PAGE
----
Location: Vegetable ResearchTitle: Black Tea and Lignin as Ultraviolet Protectants for the Beet Armyworm Nucleopolyhedrovirus) Author
|El Salamouny, S|
Submitted to: Journal of Entomological Science
Publication Type: Peer Reviewed Journal
Publication Acceptance Date: 6/27/2008
Publication Date: 1/1/2009
Citation: El Salamouny, S., Shapiro, M., Ling, K., Shepard, B.M. 2009. Black Tea and Lignin as Ultraviolet Protectants for the Beet Armyworm Nucleopolyhedrovirus. Journal of Entomological Science. 44(1):50-58 Interpretive Summary: The beet armyworm is a widely distributed insect pest that attacks a broad range of field and vegetable crops. Larvae will feed on the leaves, stems, buds, and sometimes the roots of host plants. Heavy infestations can lead to complete defoliation of a crop. This species is generally considered to be difficult to control in various crop situations. The discovery and use of a novel insect virus (a baculovirus) for biocontrol of beet armyworm showed great promise. However the activity of baculovirus agent against beet army worm in field conditions is greatly reduced upon exposure to sunlight (due to ultraviolet). In this study, we evaluated potentials of using two natural products (black tea and lignin) as UV blockers in a formulation to improve virus killing activity against beet armyworm larvae under laboratory setting. Results showed that a significant improvement in the biocontrol activity against beet armyworm was achieved when the baculovirus formulation was mixed with black tea or lignin extract even under extensive exposure to a UV source, up to five hours. The results showed that there is a great potential to use natural products, instead of synthetic chemicals, to serve as a UV protectant in the baculovirus formulation to improve biocontrol activity against beet armyworm. This finding could make it possible to use baculovirus to effectively control beet armyworm infestation on field and vegetable crop plants even during hot summer months.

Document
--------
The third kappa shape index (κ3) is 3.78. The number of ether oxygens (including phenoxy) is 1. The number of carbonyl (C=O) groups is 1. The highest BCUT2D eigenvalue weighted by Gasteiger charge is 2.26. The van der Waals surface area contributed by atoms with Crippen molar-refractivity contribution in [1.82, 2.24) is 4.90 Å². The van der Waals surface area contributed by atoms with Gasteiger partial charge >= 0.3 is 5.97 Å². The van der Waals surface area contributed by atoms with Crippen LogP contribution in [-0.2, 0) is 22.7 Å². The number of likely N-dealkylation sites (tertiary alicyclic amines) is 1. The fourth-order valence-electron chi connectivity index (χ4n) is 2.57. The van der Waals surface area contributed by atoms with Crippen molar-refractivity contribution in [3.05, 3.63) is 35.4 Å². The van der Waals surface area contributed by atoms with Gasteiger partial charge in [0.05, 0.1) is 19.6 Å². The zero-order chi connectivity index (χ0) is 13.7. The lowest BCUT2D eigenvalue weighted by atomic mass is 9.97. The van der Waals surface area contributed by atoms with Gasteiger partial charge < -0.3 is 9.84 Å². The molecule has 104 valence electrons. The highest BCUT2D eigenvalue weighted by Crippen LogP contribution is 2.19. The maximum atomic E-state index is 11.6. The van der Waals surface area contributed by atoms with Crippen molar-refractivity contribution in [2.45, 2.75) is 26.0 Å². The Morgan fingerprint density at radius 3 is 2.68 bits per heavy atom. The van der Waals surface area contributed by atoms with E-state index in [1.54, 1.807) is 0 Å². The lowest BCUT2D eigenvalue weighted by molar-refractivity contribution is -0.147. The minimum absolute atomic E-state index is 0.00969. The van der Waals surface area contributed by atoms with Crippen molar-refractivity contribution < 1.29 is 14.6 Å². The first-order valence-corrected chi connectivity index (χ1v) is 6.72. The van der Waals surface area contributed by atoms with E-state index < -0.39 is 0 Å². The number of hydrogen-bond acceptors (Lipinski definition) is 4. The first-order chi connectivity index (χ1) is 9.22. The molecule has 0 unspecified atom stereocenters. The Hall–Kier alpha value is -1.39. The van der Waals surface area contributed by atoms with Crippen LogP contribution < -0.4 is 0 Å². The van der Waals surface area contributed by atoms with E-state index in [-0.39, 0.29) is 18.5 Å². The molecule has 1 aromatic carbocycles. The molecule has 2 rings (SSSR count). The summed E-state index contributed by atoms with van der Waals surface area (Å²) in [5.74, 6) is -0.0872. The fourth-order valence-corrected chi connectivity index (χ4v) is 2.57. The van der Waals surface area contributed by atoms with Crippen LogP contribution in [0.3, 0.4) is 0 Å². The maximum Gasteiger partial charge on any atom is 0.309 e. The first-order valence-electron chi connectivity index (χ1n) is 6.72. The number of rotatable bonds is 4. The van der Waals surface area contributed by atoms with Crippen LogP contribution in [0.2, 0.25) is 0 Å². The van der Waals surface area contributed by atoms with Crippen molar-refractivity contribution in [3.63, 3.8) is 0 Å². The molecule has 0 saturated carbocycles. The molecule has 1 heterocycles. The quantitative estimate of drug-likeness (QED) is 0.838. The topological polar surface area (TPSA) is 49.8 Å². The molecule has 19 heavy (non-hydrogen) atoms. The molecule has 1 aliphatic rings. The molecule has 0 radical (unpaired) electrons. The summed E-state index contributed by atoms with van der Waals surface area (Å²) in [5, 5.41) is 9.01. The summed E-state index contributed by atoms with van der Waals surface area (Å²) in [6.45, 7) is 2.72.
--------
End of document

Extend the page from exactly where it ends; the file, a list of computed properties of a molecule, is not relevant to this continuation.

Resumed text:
Technical Abstract: One of major constraints to use baculoviruses for biocontrol of insect pests in field conditions is their sensitivity to breakdown by sunlight. In this study, we evaluated black tea and lignin (Reax 85A) as potential ultraviolet (UV) protectants for beet armyworm (BAW) Spodoptera exigua (Hübner) (Lepidoptera: Noctuidae) multiple embedded nucleopolyhedrovirus (SeMNPV). The original activity remaining (OAR%) from SeMNPV upon exposure to various length of time (up to 5 h) to a source of UVA and UVB was evaluated in bioassays using third instar BAW under laboratory conditions. BAW mortality was measured after larvae fed on artificial diet treated with SeMNPV. Mortality of BAW due to SeMNPV, with no UV protectants added, was reduced to 23, 11.3 and 2.1% upon UV exposure for 15, 30 or 60 min, respectively. A modified DNA isolation technique was developed to measure levels of the full length viral genomic DNA of SeMNPV through electrophoresis on an agarose gel. Reduction in efficacy of SeMNPV when exposed to UV was corresponded to the degradation of full length viral genomic DNA. The efficacy of SeMNPV on BAW was lost in samples receiving more than two hours of UV and the full length genomic DNA was also degraded to levels that were not visible on agarose gel. However, both black tea and Reax 85A provided nearly 100% UV protection to SeMNPV as measured in bioassays even after five hours of UV irradiation. SeMNPV efficacy against BAW in samples containing black tea or Reax 85A resulted in no reduction of the full length viral genomic DNA. To investigate the mechanism of UV protection for SeMNPV from black tea and Reax 85A, absorption spectra of both protectants were measured with a spectrophotometer. High rate of absorption in the UV range, especially at the range of UVB (280-320nm), was detected for both materials. The absorption rate was higher with Reax 85A than with black tea. Whereas Reax 85A was good absorber for both UVB and UVA radiation, black tea was primarily an absorber of UVB. Therefore, both black tea and Reax 85A are potential natural UV protectants in the formulation of baculoviruses as biopesticides.